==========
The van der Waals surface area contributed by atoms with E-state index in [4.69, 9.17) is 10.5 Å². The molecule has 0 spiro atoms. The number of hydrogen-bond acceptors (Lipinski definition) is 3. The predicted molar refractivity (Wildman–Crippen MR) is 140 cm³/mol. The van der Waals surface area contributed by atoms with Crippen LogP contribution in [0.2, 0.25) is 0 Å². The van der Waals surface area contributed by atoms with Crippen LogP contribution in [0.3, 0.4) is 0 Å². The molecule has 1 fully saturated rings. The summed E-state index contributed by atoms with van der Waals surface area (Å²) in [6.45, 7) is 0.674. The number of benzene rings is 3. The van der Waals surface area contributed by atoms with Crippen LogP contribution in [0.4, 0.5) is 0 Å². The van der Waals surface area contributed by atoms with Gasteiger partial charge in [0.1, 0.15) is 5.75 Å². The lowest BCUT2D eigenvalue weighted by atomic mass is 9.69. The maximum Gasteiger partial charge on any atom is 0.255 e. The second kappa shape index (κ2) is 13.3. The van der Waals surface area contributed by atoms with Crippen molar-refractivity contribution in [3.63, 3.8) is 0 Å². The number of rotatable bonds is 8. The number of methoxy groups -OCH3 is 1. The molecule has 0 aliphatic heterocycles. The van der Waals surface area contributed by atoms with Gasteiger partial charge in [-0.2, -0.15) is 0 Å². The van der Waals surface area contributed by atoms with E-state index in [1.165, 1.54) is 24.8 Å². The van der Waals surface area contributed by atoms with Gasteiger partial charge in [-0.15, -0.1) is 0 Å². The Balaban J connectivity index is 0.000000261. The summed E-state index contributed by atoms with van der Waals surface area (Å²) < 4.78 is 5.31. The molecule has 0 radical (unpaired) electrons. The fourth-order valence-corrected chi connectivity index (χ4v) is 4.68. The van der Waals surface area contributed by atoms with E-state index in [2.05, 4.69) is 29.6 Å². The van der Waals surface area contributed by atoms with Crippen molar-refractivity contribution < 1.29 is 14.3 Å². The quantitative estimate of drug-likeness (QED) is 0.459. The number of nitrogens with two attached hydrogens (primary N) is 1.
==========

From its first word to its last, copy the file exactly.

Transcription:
The van der Waals surface area contributed by atoms with E-state index in [4.69, 9.17) is 10.5 Å². The molecule has 0 spiro atoms. The number of hydrogen-bond acceptors (Lipinski definition) is 3. The predicted molar refractivity (Wildman–Crippen MR) is 140 cm³/mol. The van der Waals surface area contributed by atoms with Crippen LogP contribution in [0.2, 0.25) is 0 Å². The van der Waals surface area contributed by atoms with Crippen LogP contribution in [0.3, 0.4) is 0 Å². The molecule has 1 fully saturated rings. The summed E-state index contributed by atoms with van der Waals surface area (Å²) in [6.45, 7) is 0.674. The number of benzene rings is 3. The van der Waals surface area contributed by atoms with Crippen LogP contribution in [0.4, 0.5) is 0 Å². The van der Waals surface area contributed by atoms with Gasteiger partial charge in [0.1, 0.15) is 5.75 Å². The lowest BCUT2D eigenvalue weighted by atomic mass is 9.69. The maximum Gasteiger partial charge on any atom is 0.255 e. The second kappa shape index (κ2) is 13.3. The van der Waals surface area contributed by atoms with Crippen molar-refractivity contribution in [3.63, 3.8) is 0 Å². The number of rotatable bonds is 8. The number of methoxy groups -OCH3 is 1. The molecule has 0 aliphatic heterocycles. The van der Waals surface area contributed by atoms with Gasteiger partial charge in [-0.2, -0.15) is 0 Å². The van der Waals surface area contributed by atoms with E-state index in [1.165, 1.54) is 24.8 Å². The van der Waals surface area contributed by atoms with Gasteiger partial charge in [-0.15, -0.1) is 0 Å². The Balaban J connectivity index is 0.000000261. The summed E-state index contributed by atoms with van der Waals surface area (Å²) < 4.78 is 5.31. The molecule has 0 radical (unpaired) electrons. The fourth-order valence-corrected chi connectivity index (χ4v) is 4.68. The van der Waals surface area contributed by atoms with E-state index in [2.05, 4.69) is 29.6 Å². The van der Waals surface area contributed by atoms with Crippen molar-refractivity contribution < 1.29 is 14.3 Å². The quantitative estimate of drug-likeness (QED) is 0.459. The number of nitrogens with two attached hydrogens (primary N) is 1.